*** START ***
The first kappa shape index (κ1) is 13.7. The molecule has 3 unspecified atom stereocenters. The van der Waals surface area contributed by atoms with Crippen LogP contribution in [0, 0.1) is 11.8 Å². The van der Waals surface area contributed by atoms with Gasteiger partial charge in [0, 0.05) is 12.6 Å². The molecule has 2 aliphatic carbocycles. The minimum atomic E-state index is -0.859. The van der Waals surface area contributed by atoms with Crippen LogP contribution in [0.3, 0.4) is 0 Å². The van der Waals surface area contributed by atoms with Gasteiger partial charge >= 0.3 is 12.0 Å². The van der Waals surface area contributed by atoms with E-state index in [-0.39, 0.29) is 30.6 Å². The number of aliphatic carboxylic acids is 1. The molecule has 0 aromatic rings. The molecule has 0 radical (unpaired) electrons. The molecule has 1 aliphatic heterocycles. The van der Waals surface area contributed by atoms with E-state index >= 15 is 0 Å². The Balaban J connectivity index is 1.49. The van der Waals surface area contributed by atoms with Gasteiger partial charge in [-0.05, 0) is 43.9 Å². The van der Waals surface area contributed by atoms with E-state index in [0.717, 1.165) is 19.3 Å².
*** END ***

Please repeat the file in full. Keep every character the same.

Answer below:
The first kappa shape index (κ1) is 13.7. The molecule has 3 unspecified atom stereocenters. The van der Waals surface area contributed by atoms with Crippen LogP contribution in [0, 0.1) is 11.8 Å². The van der Waals surface area contributed by atoms with Gasteiger partial charge in [0, 0.05) is 12.6 Å². The molecule has 2 aliphatic carbocycles. The minimum atomic E-state index is -0.859. The van der Waals surface area contributed by atoms with Crippen LogP contribution in [0.3, 0.4) is 0 Å². The van der Waals surface area contributed by atoms with Gasteiger partial charge >= 0.3 is 12.0 Å². The van der Waals surface area contributed by atoms with E-state index in [-0.39, 0.29) is 30.6 Å². The number of aliphatic carboxylic acids is 1. The molecule has 0 aromatic rings. The molecule has 0 radical (unpaired) electrons. The molecule has 1 aliphatic heterocycles. The van der Waals surface area contributed by atoms with E-state index >= 15 is 0 Å². The Balaban J connectivity index is 1.49. The van der Waals surface area contributed by atoms with Gasteiger partial charge in [-0.05, 0) is 43.9 Å². The van der Waals surface area contributed by atoms with E-state index in [0.717, 1.165) is 19.3 Å².